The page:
We Found An Abnormal Growth

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Sometimes (just sometimes) we cannot help but watch Andrew Ross Sorkin videos. This particular round, while watching the ARSE's Charlie Rose interview with automotive industry shill David Cole, something occurred to us: the United States has become the world's leading authority on creating inoperable, metastasized industrial tumors. Not only this, but the creation of, maintenance of and discussion surrounding these tumors has become so integrated in the economic fabric and incentives system of the United States, that it doesn't even occur to participants that their behavior is part of a highly developed, multi-generationally optimized, metastasized tumor growth system.
Paul Kedrosky's Infectious Greed is the first place we saw the "too metastasized to fail" concept spelled out. It was inevitable, we suppose, that it would rear its ugly head in spades during this ARSE's video (focused as it is on the automotive industry). But it was not Sorkin this time, but rather listening to the absolutely and utterly myopic class of denial that David Cole continued to dribble out all over himself whenever Sorkin would let him get a word in, that really drove it home: The United States is geared to reward massive, horizontally integrated firms with extensive and varied moral hazard properties and, moreover, this has become so automatic that these market participants, the David Coles of the world, don't even realize they are trained this way. Automotive is just the industry up in the rotation at present, but airlines, investment banking and insurance all fit the bill nicely.
The formula is easy once you learn it. You build an entity with large money, employment or political influence multiples, leverage it as heavily as possible, be that with unfunded, pyramid contribution structured pension plans, long term and excessive labor rate contracts, pure leverage, or ballooning health care liabilities, and make sure it touches as many middle class hub points as possible. (This is the metastasized aspect). "Too big to fail" was no longer a viable option once billions of dollars of private equity and hedge fund money in conjunction with cash-rich investment banks could buy up LTCM or Amaranth without much of a hiccup. To enjoy the protections of that kind of systemic failure risk you have to aim your losses at the heart(land) of America now. Homes. Cars. Retirement accounts. Insurance. Annuities.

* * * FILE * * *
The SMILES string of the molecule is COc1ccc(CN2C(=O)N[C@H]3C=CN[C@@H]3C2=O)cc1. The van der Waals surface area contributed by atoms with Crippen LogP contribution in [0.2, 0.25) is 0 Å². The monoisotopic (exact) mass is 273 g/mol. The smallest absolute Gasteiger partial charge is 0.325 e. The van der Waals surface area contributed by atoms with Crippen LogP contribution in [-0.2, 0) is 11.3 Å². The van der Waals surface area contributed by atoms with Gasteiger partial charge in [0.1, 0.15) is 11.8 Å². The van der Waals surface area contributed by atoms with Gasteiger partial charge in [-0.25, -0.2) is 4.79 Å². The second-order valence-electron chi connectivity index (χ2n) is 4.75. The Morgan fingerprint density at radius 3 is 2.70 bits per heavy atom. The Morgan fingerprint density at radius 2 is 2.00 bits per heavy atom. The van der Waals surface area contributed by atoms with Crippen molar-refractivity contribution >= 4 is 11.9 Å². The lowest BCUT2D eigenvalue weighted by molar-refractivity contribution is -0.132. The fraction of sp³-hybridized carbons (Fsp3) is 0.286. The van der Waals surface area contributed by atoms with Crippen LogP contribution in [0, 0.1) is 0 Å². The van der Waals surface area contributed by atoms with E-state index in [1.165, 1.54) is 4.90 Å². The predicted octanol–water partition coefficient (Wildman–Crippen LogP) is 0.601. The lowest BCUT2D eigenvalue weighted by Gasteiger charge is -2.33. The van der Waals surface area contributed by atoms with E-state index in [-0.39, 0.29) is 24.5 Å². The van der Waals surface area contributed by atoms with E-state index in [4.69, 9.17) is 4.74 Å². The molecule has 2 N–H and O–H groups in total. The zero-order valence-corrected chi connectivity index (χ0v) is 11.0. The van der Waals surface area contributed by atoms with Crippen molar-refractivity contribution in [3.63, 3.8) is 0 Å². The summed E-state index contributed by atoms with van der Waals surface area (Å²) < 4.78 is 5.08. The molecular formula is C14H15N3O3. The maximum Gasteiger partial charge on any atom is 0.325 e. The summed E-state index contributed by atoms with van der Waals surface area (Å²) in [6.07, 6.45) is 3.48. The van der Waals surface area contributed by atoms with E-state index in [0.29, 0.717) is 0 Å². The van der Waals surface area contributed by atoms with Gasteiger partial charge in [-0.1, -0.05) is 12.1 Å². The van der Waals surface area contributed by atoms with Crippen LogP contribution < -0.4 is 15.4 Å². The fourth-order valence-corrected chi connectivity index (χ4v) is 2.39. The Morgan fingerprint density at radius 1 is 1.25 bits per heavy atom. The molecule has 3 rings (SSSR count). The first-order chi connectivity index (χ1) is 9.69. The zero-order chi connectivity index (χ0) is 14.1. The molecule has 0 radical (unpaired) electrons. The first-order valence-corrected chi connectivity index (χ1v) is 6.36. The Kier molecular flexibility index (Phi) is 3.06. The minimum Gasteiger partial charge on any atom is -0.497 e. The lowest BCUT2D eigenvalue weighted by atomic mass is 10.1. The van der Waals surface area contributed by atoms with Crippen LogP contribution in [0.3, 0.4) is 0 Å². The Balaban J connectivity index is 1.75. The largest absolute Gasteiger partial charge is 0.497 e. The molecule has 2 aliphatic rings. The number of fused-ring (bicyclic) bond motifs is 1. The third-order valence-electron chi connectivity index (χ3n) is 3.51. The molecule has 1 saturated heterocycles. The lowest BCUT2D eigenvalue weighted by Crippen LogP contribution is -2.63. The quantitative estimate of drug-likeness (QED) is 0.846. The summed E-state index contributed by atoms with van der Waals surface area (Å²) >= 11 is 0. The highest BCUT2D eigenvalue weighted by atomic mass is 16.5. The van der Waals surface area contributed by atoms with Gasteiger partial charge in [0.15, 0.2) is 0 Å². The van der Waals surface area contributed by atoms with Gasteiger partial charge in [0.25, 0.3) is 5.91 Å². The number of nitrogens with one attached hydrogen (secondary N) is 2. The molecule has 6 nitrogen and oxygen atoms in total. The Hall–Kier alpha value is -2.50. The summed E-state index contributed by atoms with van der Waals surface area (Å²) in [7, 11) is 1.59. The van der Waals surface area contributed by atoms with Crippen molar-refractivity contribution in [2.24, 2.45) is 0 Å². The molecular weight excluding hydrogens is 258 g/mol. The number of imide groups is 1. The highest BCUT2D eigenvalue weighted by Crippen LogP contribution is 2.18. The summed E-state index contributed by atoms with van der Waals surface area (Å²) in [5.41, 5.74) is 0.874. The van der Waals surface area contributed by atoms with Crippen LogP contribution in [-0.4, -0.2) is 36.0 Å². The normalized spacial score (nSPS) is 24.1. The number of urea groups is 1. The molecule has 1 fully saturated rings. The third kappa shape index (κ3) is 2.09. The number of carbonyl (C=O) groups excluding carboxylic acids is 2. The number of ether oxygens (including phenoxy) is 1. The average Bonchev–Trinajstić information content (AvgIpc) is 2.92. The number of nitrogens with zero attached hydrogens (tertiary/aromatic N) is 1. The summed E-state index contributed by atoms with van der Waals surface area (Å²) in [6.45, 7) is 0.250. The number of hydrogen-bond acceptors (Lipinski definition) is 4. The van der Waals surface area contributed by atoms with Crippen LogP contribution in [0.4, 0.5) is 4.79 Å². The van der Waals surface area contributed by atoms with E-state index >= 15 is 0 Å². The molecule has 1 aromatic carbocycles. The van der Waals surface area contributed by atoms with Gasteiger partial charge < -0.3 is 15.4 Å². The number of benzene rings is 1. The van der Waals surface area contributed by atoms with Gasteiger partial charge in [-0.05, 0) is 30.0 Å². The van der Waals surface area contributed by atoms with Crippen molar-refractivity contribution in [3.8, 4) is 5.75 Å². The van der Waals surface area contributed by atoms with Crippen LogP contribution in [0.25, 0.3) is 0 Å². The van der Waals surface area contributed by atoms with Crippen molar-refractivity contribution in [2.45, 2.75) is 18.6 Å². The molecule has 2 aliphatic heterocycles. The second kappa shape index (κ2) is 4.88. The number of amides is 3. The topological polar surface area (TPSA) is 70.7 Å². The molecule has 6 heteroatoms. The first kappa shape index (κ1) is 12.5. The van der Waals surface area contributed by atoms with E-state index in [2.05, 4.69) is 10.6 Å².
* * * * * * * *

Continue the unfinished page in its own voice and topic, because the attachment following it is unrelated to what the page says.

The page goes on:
Listening to the bejowled heads of the big three recite over and over again the multiplier effect they had on jobs from parts manufacturers to car washes made it clear. That is the business they are in. Siphoning cash to their constituents by daring anyone to let them implode. No one even pretends the cars are worth anything at all anymore. It is the jobs, the tax revenue, the health care and the community infrastructure that are the central issue here. They are professional industrial oncologists, not CEOs. They sagely scare the wits out of you so you will sign the consent form and start radiation and chemo (and pay them handsomely for the privilege to do so). Until we sit through a few chemo serious sessions and spend several weeks puking our guts out, we are doomed to find tumor after tumor after tumor one at a time, and pouring a lot of money into the bank accounts of industrial oncologists.
(Oh, as an aside: Hey, airlines, you better get your act together. So far as we know there is no "American Dream Of Coach Class Travel.")
Video: Sorkin on Rescuing the Automakers [Dealbook]

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